From the farm to fork

As a vegetarian of 15 years my latest challenge – to find out about local meat and follow a lamb through its short life – could be one of my most difficult.

But if you eat meat I believe you should know where it comes from and as part of our Food Glorious Food campaign we have adopted a one-week-old lamb named Dynamite from Garden Farm, at High Leas.

We will be following Dynamite’s life on a traditional, organic farm and then – shockingly for some – his eventual slaughter, in around seven months’ time.

Many people will look at this adorable lamb and not make the connection between him and the meat packaged in plastic that you find in the supermarket.

Like it or not most lambs are bred for meat and millions are slaughtered every day.

Tim Sidaway, who took over Garden Farm in January, wants people to respect the meat they eat and considers animal welfare of the utmost importance.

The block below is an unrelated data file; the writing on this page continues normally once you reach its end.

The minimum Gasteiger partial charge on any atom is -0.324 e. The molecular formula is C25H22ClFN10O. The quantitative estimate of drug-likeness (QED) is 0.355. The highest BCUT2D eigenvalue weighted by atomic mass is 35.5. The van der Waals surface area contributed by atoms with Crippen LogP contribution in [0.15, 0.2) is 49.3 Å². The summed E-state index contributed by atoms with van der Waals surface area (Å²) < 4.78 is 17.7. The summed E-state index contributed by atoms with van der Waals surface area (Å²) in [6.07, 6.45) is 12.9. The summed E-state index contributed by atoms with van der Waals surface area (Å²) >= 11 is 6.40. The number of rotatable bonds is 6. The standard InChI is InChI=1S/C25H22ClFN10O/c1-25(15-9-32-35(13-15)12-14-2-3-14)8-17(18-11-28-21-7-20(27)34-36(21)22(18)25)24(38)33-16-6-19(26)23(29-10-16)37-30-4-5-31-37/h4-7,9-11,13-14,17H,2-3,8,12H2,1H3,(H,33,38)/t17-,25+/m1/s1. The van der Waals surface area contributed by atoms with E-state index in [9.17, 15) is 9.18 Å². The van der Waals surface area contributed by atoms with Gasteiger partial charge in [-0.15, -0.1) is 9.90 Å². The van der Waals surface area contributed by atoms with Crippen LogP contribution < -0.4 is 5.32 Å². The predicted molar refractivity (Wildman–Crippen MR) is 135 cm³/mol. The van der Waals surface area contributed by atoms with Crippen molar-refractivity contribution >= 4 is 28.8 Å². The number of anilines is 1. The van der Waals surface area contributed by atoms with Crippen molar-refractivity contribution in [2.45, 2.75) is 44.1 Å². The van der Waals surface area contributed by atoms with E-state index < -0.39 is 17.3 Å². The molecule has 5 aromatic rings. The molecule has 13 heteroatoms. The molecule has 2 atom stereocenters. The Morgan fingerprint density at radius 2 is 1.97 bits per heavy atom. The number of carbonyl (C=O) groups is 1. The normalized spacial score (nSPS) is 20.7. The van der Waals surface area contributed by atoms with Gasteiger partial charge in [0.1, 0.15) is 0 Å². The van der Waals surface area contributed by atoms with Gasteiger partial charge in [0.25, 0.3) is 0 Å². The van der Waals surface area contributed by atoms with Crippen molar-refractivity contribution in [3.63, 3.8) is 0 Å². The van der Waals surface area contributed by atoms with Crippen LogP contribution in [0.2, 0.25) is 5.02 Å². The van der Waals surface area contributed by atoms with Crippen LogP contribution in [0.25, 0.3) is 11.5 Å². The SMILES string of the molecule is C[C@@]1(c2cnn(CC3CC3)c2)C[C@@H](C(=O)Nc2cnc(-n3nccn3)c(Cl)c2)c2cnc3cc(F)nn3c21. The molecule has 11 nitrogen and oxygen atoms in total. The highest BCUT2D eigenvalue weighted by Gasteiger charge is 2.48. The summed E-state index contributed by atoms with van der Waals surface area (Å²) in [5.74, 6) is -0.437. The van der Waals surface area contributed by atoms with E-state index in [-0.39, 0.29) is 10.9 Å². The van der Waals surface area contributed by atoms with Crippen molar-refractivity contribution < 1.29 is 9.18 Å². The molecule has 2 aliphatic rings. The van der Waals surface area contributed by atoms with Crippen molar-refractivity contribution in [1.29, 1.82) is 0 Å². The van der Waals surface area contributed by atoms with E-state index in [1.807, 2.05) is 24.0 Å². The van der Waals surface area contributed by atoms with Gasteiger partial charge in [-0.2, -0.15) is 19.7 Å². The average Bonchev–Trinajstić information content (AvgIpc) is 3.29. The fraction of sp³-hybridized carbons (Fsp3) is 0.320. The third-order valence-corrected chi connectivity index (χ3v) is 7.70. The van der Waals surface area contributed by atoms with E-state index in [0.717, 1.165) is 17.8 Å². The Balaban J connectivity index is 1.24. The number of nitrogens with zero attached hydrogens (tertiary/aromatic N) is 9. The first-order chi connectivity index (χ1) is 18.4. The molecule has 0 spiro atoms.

He said: “I think this will help people understand a bit more about what local farmers go through, what animals go through and will maybe make them question where their meat comes from.

“People sometimes get sucked in to the supermarket system of just buying things and not thinking about it. If people bought less meat but better quality it would be better for the animal and maybe for their health and the environment too.”

He added: “Animal welfare is very important to us and we are always happy for people to come and visit, if they want to see for themselves how we work.”

As well as Dynamite, who is a Charolais X sheep, the 110 acres of Garden Farm are currently home to 100 other lambs, cows, sheep, goats, pigs, poultry and a heavy horse.

Dynamite is currently being bottle fed as his mother had three lambs and was unable to feed them all. In around three months time he will be weened then spend the rest of his life eating grass.

Readers will be able to keep updated with Dynamite’s progress, learn a bit more about local food production and follow the journey of meat from farm to fork.